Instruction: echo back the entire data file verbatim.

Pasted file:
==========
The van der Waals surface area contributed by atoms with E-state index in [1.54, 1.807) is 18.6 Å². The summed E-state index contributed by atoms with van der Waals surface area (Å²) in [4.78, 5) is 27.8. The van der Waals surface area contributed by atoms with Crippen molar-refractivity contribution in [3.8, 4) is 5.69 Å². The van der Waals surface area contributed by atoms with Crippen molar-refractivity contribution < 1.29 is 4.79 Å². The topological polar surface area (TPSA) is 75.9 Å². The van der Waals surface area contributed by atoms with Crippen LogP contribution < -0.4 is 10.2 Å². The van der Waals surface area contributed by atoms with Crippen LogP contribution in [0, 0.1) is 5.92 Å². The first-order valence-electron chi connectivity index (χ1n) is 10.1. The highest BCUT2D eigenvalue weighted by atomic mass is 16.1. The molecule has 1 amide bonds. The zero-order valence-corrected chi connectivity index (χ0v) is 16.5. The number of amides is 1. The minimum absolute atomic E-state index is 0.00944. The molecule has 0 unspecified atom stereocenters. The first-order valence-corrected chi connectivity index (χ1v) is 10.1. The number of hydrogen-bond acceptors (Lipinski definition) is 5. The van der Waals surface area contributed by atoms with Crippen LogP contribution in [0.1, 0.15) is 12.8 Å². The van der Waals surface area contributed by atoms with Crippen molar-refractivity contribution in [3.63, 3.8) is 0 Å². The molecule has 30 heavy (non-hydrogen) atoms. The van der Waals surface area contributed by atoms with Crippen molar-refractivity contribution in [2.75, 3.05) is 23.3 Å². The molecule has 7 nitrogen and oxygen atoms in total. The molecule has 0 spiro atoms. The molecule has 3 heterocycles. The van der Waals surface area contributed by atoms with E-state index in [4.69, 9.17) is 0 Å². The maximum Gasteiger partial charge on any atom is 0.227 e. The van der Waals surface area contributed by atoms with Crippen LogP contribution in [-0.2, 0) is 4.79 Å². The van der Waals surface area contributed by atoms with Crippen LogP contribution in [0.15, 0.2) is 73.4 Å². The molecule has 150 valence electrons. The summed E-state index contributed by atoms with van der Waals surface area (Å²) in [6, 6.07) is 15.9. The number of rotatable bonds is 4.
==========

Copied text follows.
The van der Waals surface area contributed by atoms with E-state index in [1.54, 1.807) is 18.6 Å². The summed E-state index contributed by atoms with van der Waals surface area (Å²) in [4.78, 5) is 27.8. The van der Waals surface area contributed by atoms with Crippen molar-refractivity contribution in [3.8, 4) is 5.69 Å². The van der Waals surface area contributed by atoms with Crippen molar-refractivity contribution < 1.29 is 4.79 Å². The topological polar surface area (TPSA) is 75.9 Å². The van der Waals surface area contributed by atoms with Crippen LogP contribution < -0.4 is 10.2 Å². The van der Waals surface area contributed by atoms with Crippen LogP contribution in [0, 0.1) is 5.92 Å². The first-order valence-electron chi connectivity index (χ1n) is 10.1. The highest BCUT2D eigenvalue weighted by atomic mass is 16.1. The molecule has 1 amide bonds. The zero-order valence-corrected chi connectivity index (χ0v) is 16.5. The number of amides is 1. The minimum absolute atomic E-state index is 0.00944. The molecule has 0 unspecified atom stereocenters. The first-order valence-corrected chi connectivity index (χ1v) is 10.1. The number of hydrogen-bond acceptors (Lipinski definition) is 5. The van der Waals surface area contributed by atoms with Crippen LogP contribution in [0.1, 0.15) is 12.8 Å². The van der Waals surface area contributed by atoms with Crippen molar-refractivity contribution in [3.63, 3.8) is 0 Å². The molecule has 30 heavy (non-hydrogen) atoms. The van der Waals surface area contributed by atoms with Crippen molar-refractivity contribution in [2.75, 3.05) is 23.3 Å². The molecule has 7 nitrogen and oxygen atoms in total. The molecule has 0 spiro atoms. The molecule has 3 heterocycles. The van der Waals surface area contributed by atoms with E-state index in [4.69, 9.17) is 0 Å². The maximum Gasteiger partial charge on any atom is 0.227 e. The van der Waals surface area contributed by atoms with Crippen LogP contribution in [-0.2, 0) is 4.79 Å². The van der Waals surface area contributed by atoms with Crippen LogP contribution in [0.15, 0.2) is 73.4 Å². The molecule has 150 valence electrons. The summed E-state index contributed by atoms with van der Waals surface area (Å²) in [6, 6.07) is 15.9. The number of rotatable bonds is 4.